The question of how far to extend the war on terrorism is still being debated at the White House. If Middle East experts are correct, however, as long as lingering grievances go unresolved U.S. forces could turn all of the suspected countries into giant bomb craters and yet still fail to stop terrorism.

Among the deepest of these grievances are Israel's dispossession and expulsion of the Palestinians 53 years ago, and its brutal treatment of those who remain. As Israel's principal benefactor and ally, the United States has become an equal target of resentment. By late November, with the Taliban in retreat and his popularity at an all-time high, President Bush was politically in a position to dispel much of this resentment. By pressuring Israel to lift its blockade of Palestinian towns and villages, abide by U.N. Security Council Resolution 242, and withdraw from all of the territory it occupied in 1967, Bush could have struck at one of the roots of terrorism. Instead he bowed to pressure from Congress and the pro-Israel lobby and backed away.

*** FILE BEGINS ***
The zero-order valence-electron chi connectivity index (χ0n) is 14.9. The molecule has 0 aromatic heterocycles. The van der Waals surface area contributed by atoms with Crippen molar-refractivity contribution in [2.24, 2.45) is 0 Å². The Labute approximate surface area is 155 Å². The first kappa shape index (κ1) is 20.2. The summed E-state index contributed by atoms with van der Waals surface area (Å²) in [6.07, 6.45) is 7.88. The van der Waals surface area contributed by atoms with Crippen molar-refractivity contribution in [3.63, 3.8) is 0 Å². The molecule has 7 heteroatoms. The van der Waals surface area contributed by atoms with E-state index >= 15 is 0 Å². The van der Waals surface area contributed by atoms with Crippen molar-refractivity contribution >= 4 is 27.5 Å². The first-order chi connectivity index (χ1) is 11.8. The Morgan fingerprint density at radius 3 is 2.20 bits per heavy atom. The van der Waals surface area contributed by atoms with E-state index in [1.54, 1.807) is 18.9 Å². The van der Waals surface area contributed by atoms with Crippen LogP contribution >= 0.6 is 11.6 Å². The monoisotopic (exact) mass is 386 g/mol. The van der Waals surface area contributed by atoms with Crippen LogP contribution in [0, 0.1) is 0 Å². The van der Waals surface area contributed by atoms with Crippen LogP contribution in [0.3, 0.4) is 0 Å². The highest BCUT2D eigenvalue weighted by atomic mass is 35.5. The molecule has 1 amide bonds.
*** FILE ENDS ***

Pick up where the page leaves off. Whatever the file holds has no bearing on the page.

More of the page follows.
Secretary of State Colin Powell's long-anticipated speech on U.S. policy in the Middle East on Nov. 19 had raised expectations that the administration would offer a new and more evenhanded approach to the Israeli-Palestinian conflict. When Powell was interviewed on al-Jazeera television in September he mentioned that the conflict had created "a sense of hopelessness" among Palestinians and acknowledged that "terrorism is fueled by these grievances." But his speech at the University of Louisville two months later offered only a warmed-over version of past administration statements.